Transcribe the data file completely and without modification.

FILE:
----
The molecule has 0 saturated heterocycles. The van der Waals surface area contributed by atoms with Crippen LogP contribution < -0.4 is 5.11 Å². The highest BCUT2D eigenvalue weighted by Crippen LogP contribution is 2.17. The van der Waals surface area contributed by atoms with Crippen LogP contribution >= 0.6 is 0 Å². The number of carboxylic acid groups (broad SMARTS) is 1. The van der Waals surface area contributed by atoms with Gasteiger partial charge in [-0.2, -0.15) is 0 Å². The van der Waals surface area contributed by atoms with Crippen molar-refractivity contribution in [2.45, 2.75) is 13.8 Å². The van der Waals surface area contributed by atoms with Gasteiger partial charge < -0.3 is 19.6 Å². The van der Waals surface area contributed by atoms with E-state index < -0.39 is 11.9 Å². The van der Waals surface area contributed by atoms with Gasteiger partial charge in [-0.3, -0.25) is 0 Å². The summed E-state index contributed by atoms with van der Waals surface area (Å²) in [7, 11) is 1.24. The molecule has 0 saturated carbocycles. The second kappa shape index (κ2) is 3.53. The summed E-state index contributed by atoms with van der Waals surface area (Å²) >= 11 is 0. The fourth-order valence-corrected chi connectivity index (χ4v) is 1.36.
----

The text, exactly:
The molecule has 0 saturated heterocycles. The van der Waals surface area contributed by atoms with Crippen LogP contribution < -0.4 is 5.11 Å². The highest BCUT2D eigenvalue weighted by Crippen LogP contribution is 2.17. The van der Waals surface area contributed by atoms with Crippen LogP contribution >= 0.6 is 0 Å². The number of carboxylic acid groups (broad SMARTS) is 1. The van der Waals surface area contributed by atoms with Gasteiger partial charge in [-0.2, -0.15) is 0 Å². The van der Waals surface area contributed by atoms with Crippen molar-refractivity contribution in [2.45, 2.75) is 13.8 Å². The van der Waals surface area contributed by atoms with Gasteiger partial charge < -0.3 is 19.6 Å². The van der Waals surface area contributed by atoms with E-state index < -0.39 is 11.9 Å². The van der Waals surface area contributed by atoms with Gasteiger partial charge in [-0.3, -0.25) is 0 Å². The summed E-state index contributed by atoms with van der Waals surface area (Å²) in [7, 11) is 1.24. The molecule has 0 saturated carbocycles. The second kappa shape index (κ2) is 3.53. The summed E-state index contributed by atoms with van der Waals surface area (Å²) >= 11 is 0. The fourth-order valence-corrected chi connectivity index (χ4v) is 1.36.